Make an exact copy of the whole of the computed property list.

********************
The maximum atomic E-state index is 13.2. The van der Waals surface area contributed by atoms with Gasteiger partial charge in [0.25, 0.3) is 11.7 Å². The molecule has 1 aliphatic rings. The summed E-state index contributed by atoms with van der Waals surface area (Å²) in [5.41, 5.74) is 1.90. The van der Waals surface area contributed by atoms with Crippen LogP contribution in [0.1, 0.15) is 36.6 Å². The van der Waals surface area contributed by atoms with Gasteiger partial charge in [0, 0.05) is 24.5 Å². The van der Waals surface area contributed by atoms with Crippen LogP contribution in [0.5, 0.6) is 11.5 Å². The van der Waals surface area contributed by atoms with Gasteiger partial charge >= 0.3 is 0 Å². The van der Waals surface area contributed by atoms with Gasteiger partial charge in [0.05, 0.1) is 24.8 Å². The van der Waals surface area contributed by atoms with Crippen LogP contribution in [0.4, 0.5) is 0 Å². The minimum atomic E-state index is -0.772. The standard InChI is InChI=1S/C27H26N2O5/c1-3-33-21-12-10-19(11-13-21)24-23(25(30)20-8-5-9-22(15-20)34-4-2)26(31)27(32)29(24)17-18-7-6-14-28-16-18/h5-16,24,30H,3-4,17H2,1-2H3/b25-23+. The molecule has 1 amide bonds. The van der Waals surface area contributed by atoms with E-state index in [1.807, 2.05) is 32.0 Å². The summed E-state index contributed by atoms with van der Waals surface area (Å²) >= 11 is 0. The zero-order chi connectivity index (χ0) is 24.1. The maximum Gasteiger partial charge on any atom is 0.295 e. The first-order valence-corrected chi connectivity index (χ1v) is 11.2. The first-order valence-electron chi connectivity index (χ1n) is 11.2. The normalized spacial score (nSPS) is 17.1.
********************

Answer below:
The maximum atomic E-state index is 13.2. The van der Waals surface area contributed by atoms with Gasteiger partial charge in [0.25, 0.3) is 11.7 Å². The molecule has 1 aliphatic rings. The summed E-state index contributed by atoms with van der Waals surface area (Å²) in [5.41, 5.74) is 1.90. The van der Waals surface area contributed by atoms with Crippen LogP contribution in [0.1, 0.15) is 36.6 Å². The van der Waals surface area contributed by atoms with Gasteiger partial charge in [0, 0.05) is 24.5 Å². The van der Waals surface area contributed by atoms with Crippen LogP contribution in [0.5, 0.6) is 11.5 Å². The van der Waals surface area contributed by atoms with Gasteiger partial charge >= 0.3 is 0 Å². The van der Waals surface area contributed by atoms with Gasteiger partial charge in [0.05, 0.1) is 24.8 Å². The van der Waals surface area contributed by atoms with Crippen LogP contribution in [0.4, 0.5) is 0 Å². The minimum atomic E-state index is -0.772. The standard InChI is InChI=1S/C27H26N2O5/c1-3-33-21-12-10-19(11-13-21)24-23(25(30)20-8-5-9-22(15-20)34-4-2)26(31)27(32)29(24)17-18-7-6-14-28-16-18/h5-16,24,30H,3-4,17H2,1-2H3/b25-23+. The molecule has 1 amide bonds. The van der Waals surface area contributed by atoms with E-state index in [1.807, 2.05) is 32.0 Å². The summed E-state index contributed by atoms with van der Waals surface area (Å²) >= 11 is 0. The zero-order chi connectivity index (χ0) is 24.1. The maximum Gasteiger partial charge on any atom is 0.295 e. The first-order valence-corrected chi connectivity index (χ1v) is 11.2. The first-order valence-electron chi connectivity index (χ1n) is 11.2. The normalized spacial score (nSPS) is 17.1.